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Lawyer crosses country to compile fallen law students’ stories

Patrick Shea continues effort that led to honorary call to the bar last year
|Written By Yamri Taddese

‘It’s fundamentally important that we recognize the sacrifice of these people and their families,’ says Patrick Shea.
Lawyer Patrick Shea likes to joke he has an unusual part-time gig. The Gowling Lafleur Henderson LLP partner has been travelling across the country, on his own dime, in search of stories about lawyers and law students who died in the First World War.

In the last few months, he has visited Quebec, Manitoba, and Alberta to scour archives that might hold details on the fallen soldiers and if he’s lucky, their photos. He also plans to travel to British Columbia and Saskatchewan soon.

“It’s fundamentally important that we recognize the sacrifice of these people and their families,” says Shea, a former officer in the Canadian Forces reserves.

“For some of them, there are no more families left. . . . So I think if falls upon us on the 100th anniversary of the First World War to sort of reflect back and remember.”

Last year, Shea wrote the biographies of about 60 Ontario law students who died in the war to mark the 100th anniversary. His compilations told the stories of the students’ lives, sometimes through the letters they wrote while abroad.

“I felt wretched leaving you looking so wretched and so we’re pretty wretched all around,” wrote one of those students, Capt. Gerald Blake, in a letter to his fiancée dated June 19, 1915.

“But someday if I hadn’t gone we all would have been ashamed. I would have been a grouch for the rest of my days — and now perhaps I will be only half the time!” wrote Blake, the great grandchild of the founder of Blake Cassels & Graydon LLP.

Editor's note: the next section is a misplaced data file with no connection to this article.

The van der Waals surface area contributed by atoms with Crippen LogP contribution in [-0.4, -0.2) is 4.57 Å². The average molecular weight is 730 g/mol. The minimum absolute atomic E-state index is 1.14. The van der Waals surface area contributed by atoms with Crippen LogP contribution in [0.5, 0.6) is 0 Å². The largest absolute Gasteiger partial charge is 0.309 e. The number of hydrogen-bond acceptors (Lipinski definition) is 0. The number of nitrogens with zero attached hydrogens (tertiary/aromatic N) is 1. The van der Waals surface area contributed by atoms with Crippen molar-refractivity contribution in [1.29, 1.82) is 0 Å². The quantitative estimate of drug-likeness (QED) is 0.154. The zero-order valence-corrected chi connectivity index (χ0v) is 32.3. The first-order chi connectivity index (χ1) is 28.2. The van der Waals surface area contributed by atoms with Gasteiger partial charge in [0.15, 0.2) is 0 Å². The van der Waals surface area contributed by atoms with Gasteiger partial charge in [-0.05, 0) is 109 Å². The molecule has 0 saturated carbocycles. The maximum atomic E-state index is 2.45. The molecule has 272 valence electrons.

Last year, the Law Society of Upper Canada honoured Blake and 57 other students at an honorary call to the bar ceremony.

While other law societies may not have the resources to hold a similar ceremony, Shea still plans to approach them to see what they can do. “I’m going to approach all of the law societies to do something to honour their students,” he says.

Shea has so far compiled 500 biographies of lawyers and law students across the country who died in the war.

“I’m able to produce basic biographies — military records and other information like ancestry — from databases, but to get pictures of them and other detailed information, I’m actually going out to the archives,” he says.

Shea’s goal is to publish the biographies both online and in a book format by 2018, a year that will mark the 100th anniversary of the end of the war.

  • Awesome Thoughts

    cardinalpoint wealth
    Crossing country only for fallen law students is really an interested topic. It shows how many types can a lawyer serves to his country.
    Really gretful idea...

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